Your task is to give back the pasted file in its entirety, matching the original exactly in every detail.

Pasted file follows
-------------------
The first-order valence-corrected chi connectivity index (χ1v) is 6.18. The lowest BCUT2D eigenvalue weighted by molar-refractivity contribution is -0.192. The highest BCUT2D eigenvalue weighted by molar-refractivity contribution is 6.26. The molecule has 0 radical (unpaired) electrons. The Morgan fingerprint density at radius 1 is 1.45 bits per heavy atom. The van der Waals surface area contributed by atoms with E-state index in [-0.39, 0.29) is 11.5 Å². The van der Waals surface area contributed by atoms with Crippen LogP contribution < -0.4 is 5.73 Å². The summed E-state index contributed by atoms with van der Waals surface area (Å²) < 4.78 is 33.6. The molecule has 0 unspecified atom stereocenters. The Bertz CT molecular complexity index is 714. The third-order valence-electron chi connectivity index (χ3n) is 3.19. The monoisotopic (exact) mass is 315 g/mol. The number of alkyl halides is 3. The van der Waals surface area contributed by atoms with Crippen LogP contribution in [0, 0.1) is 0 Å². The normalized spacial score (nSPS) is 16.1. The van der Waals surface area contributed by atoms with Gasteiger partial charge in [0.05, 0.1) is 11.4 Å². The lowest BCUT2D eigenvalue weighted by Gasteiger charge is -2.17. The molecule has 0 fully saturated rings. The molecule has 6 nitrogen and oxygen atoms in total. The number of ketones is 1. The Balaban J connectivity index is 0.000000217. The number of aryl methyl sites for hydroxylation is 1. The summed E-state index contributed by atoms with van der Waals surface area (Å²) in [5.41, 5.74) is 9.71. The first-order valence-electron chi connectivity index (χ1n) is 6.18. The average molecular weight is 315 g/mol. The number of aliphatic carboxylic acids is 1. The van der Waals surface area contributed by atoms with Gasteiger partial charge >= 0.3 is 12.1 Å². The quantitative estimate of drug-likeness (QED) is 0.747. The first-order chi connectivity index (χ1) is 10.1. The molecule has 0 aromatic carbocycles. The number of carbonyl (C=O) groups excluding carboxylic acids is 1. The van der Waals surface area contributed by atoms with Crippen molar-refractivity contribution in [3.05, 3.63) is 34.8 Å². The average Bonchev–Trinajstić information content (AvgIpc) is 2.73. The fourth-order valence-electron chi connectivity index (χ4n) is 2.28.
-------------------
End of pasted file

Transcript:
The first-order valence-corrected chi connectivity index (χ1v) is 6.18. The lowest BCUT2D eigenvalue weighted by molar-refractivity contribution is -0.192. The highest BCUT2D eigenvalue weighted by molar-refractivity contribution is 6.26. The molecule has 0 radical (unpaired) electrons. The Morgan fingerprint density at radius 1 is 1.45 bits per heavy atom. The van der Waals surface area contributed by atoms with E-state index in [-0.39, 0.29) is 11.5 Å². The van der Waals surface area contributed by atoms with Crippen LogP contribution < -0.4 is 5.73 Å². The summed E-state index contributed by atoms with van der Waals surface area (Å²) < 4.78 is 33.6. The molecule has 0 unspecified atom stereocenters. The Bertz CT molecular complexity index is 714. The third-order valence-electron chi connectivity index (χ3n) is 3.19. The monoisotopic (exact) mass is 315 g/mol. The number of alkyl halides is 3. The van der Waals surface area contributed by atoms with Crippen LogP contribution in [0, 0.1) is 0 Å². The normalized spacial score (nSPS) is 16.1. The van der Waals surface area contributed by atoms with Gasteiger partial charge in [0.05, 0.1) is 11.4 Å². The lowest BCUT2D eigenvalue weighted by Gasteiger charge is -2.17. The molecule has 0 fully saturated rings. The molecule has 6 nitrogen and oxygen atoms in total. The number of ketones is 1. The Balaban J connectivity index is 0.000000217. The number of aryl methyl sites for hydroxylation is 1. The summed E-state index contributed by atoms with van der Waals surface area (Å²) in [5.41, 5.74) is 9.71. The first-order valence-electron chi connectivity index (χ1n) is 6.18. The average molecular weight is 315 g/mol. The number of aliphatic carboxylic acids is 1. The van der Waals surface area contributed by atoms with Gasteiger partial charge >= 0.3 is 12.1 Å². The quantitative estimate of drug-likeness (QED) is 0.747. The first-order chi connectivity index (χ1) is 10.1. The molecule has 0 aromatic carbocycles. The number of carbonyl (C=O) groups excluding carboxylic acids is 1. The van der Waals surface area contributed by atoms with Crippen molar-refractivity contribution in [3.05, 3.63) is 34.8 Å². The average Bonchev–Trinajstić information content (AvgIpc) is 2.73. The fourth-order valence-electron chi connectivity index (χ4n) is 2.28.